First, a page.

Students+wear+masks+throughout+the+school+day+with+many+wearing+them+incorrectly.+%28Nicholas+West+%2F+The+Talon+News%29

©The Talon News | Nicholas West

Students wear masks throughout the school day with many wearing them incorrectly. (Nicholas West / The Talon News)

Improper Mask Use Raises Health Concerns

To allow students to participate at in-person school, the district opened schools on Aug. 17 with several restrictions, including the requirement of face masks. Students are required to wear masks at all times unless they are eating at lunch or exercising. Many students have begun to wear a variety of different masks and face coverings, in some cases incorrectly. 

Students opting for in-person learning should take the safety of their peers and teachers into consideration by wearing and using masks correctly. 

Throughout the week, students have started pulling down their masks and wearing them below their nose or pulling their mask away from their face when they talk. Doing so severely impacts the mask’s effectiveness. Masks are meant to prevent a person’s respiratory droplets from entering the air so other people do not breathe them in. According to clinical and lab studies done by the CDC, masks are shown to reduce the spray of droplets but only when worn over both the mouth and the nose. COVID-19 is spread when people are in close proximity to each other and can be transmitted by people who do not have symptoms, so it is important that students wear their masks correctly. Students do not know if their teachers or peers are at high risk if they were to contract the virus and by opting for in-person school, it is their responsibility to do everything to keep them safe. 

Many students wear the same mask day to day or wear disposable masks. Multitudes of these students are not aware that the medical masks they wear to school everyday are meant for one use. This means at the end of the day students should throw them away as soon as they get home and wear a new one the next day. Ryan Sinclair, associate professor of environmental microbiology at Loma Linda University School of Public Health, stated that viruses and bacteria can live on masks 8-12 hours. He also stated that fabric, when not disinfected properly, can carry bacteria like E. coli, and viruses like COVID-19. Because of this, students wearing reusable masks should wash them daily. It is important for students to wear a new reusable mask each day and to wash their cloth masks every day after school to prevent the spread of anything they may have come in contact with during the day.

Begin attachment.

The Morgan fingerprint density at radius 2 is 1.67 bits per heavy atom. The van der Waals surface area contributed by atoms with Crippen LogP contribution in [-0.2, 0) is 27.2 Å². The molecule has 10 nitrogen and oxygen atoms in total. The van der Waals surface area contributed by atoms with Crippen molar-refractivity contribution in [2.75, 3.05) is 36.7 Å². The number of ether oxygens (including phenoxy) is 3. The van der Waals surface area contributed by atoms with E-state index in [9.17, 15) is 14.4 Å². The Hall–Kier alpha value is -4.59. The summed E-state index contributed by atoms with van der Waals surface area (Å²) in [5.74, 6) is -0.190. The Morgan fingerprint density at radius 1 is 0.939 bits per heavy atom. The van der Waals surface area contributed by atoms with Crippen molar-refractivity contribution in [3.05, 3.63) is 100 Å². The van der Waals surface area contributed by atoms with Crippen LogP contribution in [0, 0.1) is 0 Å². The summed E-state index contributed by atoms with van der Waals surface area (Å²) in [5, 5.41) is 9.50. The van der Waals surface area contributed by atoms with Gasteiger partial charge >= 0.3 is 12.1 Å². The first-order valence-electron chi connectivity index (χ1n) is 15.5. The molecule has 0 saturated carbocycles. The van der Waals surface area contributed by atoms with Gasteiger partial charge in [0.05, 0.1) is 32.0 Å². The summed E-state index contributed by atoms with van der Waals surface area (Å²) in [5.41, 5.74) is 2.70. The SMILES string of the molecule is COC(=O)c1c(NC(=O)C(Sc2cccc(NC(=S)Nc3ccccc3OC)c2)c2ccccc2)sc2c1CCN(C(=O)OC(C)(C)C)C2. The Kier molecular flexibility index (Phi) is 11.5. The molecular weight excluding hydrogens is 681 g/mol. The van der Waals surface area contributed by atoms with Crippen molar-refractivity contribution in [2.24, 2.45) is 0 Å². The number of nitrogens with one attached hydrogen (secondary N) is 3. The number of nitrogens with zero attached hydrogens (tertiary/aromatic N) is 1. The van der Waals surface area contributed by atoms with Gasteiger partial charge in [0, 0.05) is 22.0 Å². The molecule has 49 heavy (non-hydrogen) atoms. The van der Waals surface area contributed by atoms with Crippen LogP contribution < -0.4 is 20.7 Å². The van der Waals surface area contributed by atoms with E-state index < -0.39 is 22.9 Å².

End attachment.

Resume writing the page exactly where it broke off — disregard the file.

Instead of disposable masks or cloth masks, some students elected to wear a face shield or gaiter as they are easier to use and breathe through. However, these are not as effective as a normal mask. A face shield’s primary purpose is to protect a person’s eyes. It is not currently known how effective they are in preventing the spray of respiratory droplets. Because of this, the CDC does not recommend them in place of a mask unless they wrap around the wearer’s face or include a hood. They also state that disposable shields should be thrown away after one use and reusable shields should be disinfected after each use. Gaiters are made with the intent to be thin and breathable. Because of this, they do little to stop respiratory droplets from entering the air. A Duke study tested 14 common masks and their effectiveness when talking to examine droplet emission. They found that gaiters, specifically made of fleece, caused larger droplets to be dispersed into smaller droplets. In some cases, the gaiters actually dispersed more droplets than someone not wearing a face covering. These smaller droplets also stay airborne longer than large droplets as large droplets sink faster. Because of this, the study concluded that the use of a gaiter may be counterproductive. Instead, students should try to wear a disposable mask or cotton one in a face shield and gaiter’s place.

In order to continue in-person school and prevent a district shutdown, students should make an effort to wear their masks correctly and wear a clean/new mask each day.

Sources:

CDC

Loma Linda University Health

Science Advances

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